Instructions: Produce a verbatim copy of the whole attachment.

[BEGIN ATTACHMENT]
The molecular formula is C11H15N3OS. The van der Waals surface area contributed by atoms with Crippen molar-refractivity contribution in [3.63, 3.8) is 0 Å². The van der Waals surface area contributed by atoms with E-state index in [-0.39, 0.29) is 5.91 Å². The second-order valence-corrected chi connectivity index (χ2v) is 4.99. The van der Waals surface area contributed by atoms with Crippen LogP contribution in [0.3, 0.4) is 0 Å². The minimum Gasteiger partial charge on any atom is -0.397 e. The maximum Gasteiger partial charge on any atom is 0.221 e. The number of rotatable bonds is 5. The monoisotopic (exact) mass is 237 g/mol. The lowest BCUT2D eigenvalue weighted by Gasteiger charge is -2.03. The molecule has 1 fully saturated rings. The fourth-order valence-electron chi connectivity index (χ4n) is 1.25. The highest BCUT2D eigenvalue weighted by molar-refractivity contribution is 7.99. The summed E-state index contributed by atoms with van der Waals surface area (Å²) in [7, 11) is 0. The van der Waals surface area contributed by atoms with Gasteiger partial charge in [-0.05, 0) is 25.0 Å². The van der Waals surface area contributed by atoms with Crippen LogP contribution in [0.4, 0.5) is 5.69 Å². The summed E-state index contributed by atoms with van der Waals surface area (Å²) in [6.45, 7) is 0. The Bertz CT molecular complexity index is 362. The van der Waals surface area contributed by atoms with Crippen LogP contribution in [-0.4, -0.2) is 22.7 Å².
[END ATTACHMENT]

The molecular formula is C11H15N3OS. The van der Waals surface area contributed by atoms with Crippen molar-refractivity contribution in [3.63, 3.8) is 0 Å². The van der Waals surface area contributed by atoms with E-state index in [-0.39, 0.29) is 5.91 Å². The second-order valence-corrected chi connectivity index (χ2v) is 4.99. The van der Waals surface area contributed by atoms with Crippen LogP contribution in [0.3, 0.4) is 0 Å². The minimum Gasteiger partial charge on any atom is -0.397 e. The maximum Gasteiger partial charge on any atom is 0.221 e. The number of rotatable bonds is 5. The monoisotopic (exact) mass is 237 g/mol. The lowest BCUT2D eigenvalue weighted by Gasteiger charge is -2.03. The molecule has 1 fully saturated rings. The fourth-order valence-electron chi connectivity index (χ4n) is 1.25. The highest BCUT2D eigenvalue weighted by molar-refractivity contribution is 7.99. The summed E-state index contributed by atoms with van der Waals surface area (Å²) in [7, 11) is 0. The van der Waals surface area contributed by atoms with Gasteiger partial charge in [-0.05, 0) is 25.0 Å². The van der Waals surface area contributed by atoms with Crippen LogP contribution in [0.4, 0.5) is 5.69 Å². The summed E-state index contributed by atoms with van der Waals surface area (Å²) in [6.45, 7) is 0. The Bertz CT molecular complexity index is 362. The van der Waals surface area contributed by atoms with Crippen LogP contribution in [-0.4, -0.2) is 22.7 Å².